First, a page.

When she was in middle school, Starling Tolliver read a book that changed her perception of what she could become. The book, We Beat the Streets, tells the story of three friends from poor, single-parent homes in urban neighborhoods who made a pact to go to college and become doctors and dentists. The book resonated with Starling because she also had two best friends who wanted to become doctors. After reading the book, Starling understood that being a doctor was something that she could do. Up to that point, she says, “I had never met a black doctor. This book is what initially got me interested in medicine.”
Starling only had to look to her two sisters to see how attending college and the dream of becoming a doctor could become a reality. Her sisters, who are 13 years older, had been in The Ohio State University Office of Diversity and Inclusion Young Scholars Program or YSP. Working with Scholars in grades 8-12, YSP provides an opportunity for academically talented first-generation students to attend college; scholars in good academic standing receive a robust financial aid package for admission into Ohio State. “My sisters helped me to see that succeeding in college was definitely possible.” Starling also had the support of her mom, who was determined not to let her fail and kept her focused on doing well in school.
With that book as inspiration – and also her sisters – Starling became a Young Scholar in Akron, Ohio. The Young Scholars Program provided Starling with different enrichment programs such as academic coaching, math and science workshops, ACT prep classes, and reading courses. In addition to helping prepare her for college, as a Young Scholar, Starling was given the opportunity to get away from the all-too-common violence in her neighborhood.
Once she started at Ohio State, Starling felt she had found a place that would challenge her intellectually and allow her to grow. YSP and the Office of Diversity and Inclusion were there to encourage Starling both academically and socially: “YSP has supported me in my goals of giving back to incoming students, and ODI has supported me with love, mentoring, and the beloved test banks.” Despite all that she had to go through with her classes, extracurricular activities, and standardized testing, Starling credits the people around her with helping her to still have fun at the end of the day. “I can be a really big book worm and have a laser focus on doing well, but I really appreciate the group of friends who would pull me out of my books when I needed it and make me laugh. They helped keep me sane while pursuing medicine.”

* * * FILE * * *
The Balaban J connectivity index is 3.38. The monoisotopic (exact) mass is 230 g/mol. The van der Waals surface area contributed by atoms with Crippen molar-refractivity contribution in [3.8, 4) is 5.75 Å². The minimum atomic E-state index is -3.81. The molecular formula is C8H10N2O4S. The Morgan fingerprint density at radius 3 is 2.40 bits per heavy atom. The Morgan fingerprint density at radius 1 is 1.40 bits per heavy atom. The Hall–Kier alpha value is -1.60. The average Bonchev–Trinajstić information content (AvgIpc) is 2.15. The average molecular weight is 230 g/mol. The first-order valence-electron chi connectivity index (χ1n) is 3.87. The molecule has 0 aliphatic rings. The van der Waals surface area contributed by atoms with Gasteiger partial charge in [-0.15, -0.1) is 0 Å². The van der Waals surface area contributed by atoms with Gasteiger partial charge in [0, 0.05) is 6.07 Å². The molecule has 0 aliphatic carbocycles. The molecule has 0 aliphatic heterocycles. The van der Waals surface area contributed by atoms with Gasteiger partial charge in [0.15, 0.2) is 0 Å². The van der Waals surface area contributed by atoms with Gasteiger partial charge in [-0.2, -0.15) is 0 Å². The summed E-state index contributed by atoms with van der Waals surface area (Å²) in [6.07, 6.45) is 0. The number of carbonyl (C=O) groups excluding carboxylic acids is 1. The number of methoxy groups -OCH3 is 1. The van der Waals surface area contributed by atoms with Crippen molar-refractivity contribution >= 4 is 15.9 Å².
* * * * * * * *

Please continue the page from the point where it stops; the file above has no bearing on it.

That isn’t to say that there weren’t challenges along the way. When she first arrived at Ohio State, Starling was on track to become a doctor but didn’t feel motivated. It wasn't until her best friend, Maria, was murdered that she gave her all to becoming a physician. “Things had changed so drastically from that time in the 6th grade when we both wanted to become doctors to when she died. She just started down a different path. I realized that the only reason why our positions weren't reversed was because of a difference in resources and mentorship.” Starling was now determined to pursue medicine, not only to finish what she and Maria had set out to do but to help other minorities who may not have the resources or mentorship to achieve their dreams of pursuing medicine.
All of Starling’s hard work at Ohio State has paid off as she has been accepted into three medical schools. After graduation this spring, Starling plans on enrolling into her top choice and continuing her journey to new growth and knowledge through the study of medicine. And she is grateful for the assistance that YSP and ODI lent to her along the way. “To be perfectly honest, I did not understand what it truly meant to be a YSP Scholar until the end of my college years. When I graduated from high school, I could not imagine the struggle and triumph I would go through in these last five years. I did not understand what the implications of having a full room and board scholarship would have on my life.”
Serving as a stepping stone for success at Ohio State and beyond, since 1988, YSP has served more than 3,000 students from the nine largest urban public school districts in Ohio: Akron, Canton, Cincinnati, Cleveland, Columbus, Dayton, Lorain, Toledo, and Youngstown. Support more programs and initiatives of the Young Scholars Program by giving to the Young Scholars Development Fund: 308684.